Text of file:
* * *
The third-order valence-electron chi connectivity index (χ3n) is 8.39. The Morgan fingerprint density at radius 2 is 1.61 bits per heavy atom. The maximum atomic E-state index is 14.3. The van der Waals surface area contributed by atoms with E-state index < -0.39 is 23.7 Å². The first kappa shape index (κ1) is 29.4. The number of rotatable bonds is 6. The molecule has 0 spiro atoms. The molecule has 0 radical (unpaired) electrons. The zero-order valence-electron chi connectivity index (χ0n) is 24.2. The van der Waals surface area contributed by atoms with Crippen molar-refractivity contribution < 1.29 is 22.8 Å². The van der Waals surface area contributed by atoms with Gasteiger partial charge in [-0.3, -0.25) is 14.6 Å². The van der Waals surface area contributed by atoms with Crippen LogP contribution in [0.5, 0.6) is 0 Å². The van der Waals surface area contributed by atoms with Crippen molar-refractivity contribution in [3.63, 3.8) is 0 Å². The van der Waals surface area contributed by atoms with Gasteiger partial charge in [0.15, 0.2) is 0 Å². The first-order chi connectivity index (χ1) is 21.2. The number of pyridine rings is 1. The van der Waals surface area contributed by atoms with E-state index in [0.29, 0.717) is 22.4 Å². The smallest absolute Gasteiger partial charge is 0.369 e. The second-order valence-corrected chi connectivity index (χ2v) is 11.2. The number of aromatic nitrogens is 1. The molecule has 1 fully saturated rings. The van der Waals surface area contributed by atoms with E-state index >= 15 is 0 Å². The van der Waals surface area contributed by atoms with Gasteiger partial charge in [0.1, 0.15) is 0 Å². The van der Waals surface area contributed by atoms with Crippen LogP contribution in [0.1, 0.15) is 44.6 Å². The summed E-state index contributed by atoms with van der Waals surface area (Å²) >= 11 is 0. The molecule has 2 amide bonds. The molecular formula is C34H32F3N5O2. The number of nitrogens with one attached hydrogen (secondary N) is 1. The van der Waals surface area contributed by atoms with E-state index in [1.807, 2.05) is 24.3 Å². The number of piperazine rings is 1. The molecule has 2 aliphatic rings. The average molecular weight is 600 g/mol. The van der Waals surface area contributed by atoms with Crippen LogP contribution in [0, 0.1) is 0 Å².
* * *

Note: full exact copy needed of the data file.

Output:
The third-order valence-electron chi connectivity index (χ3n) is 8.39. The Morgan fingerprint density at radius 2 is 1.61 bits per heavy atom. The maximum atomic E-state index is 14.3. The van der Waals surface area contributed by atoms with E-state index < -0.39 is 23.7 Å². The first kappa shape index (κ1) is 29.4. The number of rotatable bonds is 6. The molecule has 0 spiro atoms. The molecule has 0 radical (unpaired) electrons. The zero-order valence-electron chi connectivity index (χ0n) is 24.2. The van der Waals surface area contributed by atoms with Crippen molar-refractivity contribution < 1.29 is 22.8 Å². The van der Waals surface area contributed by atoms with Gasteiger partial charge in [-0.3, -0.25) is 14.6 Å². The van der Waals surface area contributed by atoms with Crippen LogP contribution in [0.5, 0.6) is 0 Å². The van der Waals surface area contributed by atoms with Crippen molar-refractivity contribution in [3.63, 3.8) is 0 Å². The van der Waals surface area contributed by atoms with Gasteiger partial charge in [0.15, 0.2) is 0 Å². The first-order chi connectivity index (χ1) is 21.2. The number of pyridine rings is 1. The van der Waals surface area contributed by atoms with E-state index in [0.29, 0.717) is 22.4 Å². The smallest absolute Gasteiger partial charge is 0.369 e. The second-order valence-corrected chi connectivity index (χ2v) is 11.2. The number of aromatic nitrogens is 1. The molecule has 1 fully saturated rings. The van der Waals surface area contributed by atoms with E-state index >= 15 is 0 Å². The van der Waals surface area contributed by atoms with Gasteiger partial charge in [0.1, 0.15) is 0 Å². The van der Waals surface area contributed by atoms with Crippen LogP contribution in [0.1, 0.15) is 44.6 Å². The summed E-state index contributed by atoms with van der Waals surface area (Å²) >= 11 is 0. The molecule has 2 amide bonds. The molecular formula is C34H32F3N5O2. The number of nitrogens with one attached hydrogen (secondary N) is 1. The van der Waals surface area contributed by atoms with E-state index in [1.807, 2.05) is 24.3 Å². The number of piperazine rings is 1. The molecule has 2 aliphatic rings. The average molecular weight is 600 g/mol. The van der Waals surface area contributed by atoms with Crippen LogP contribution in [0, 0.1) is 0 Å².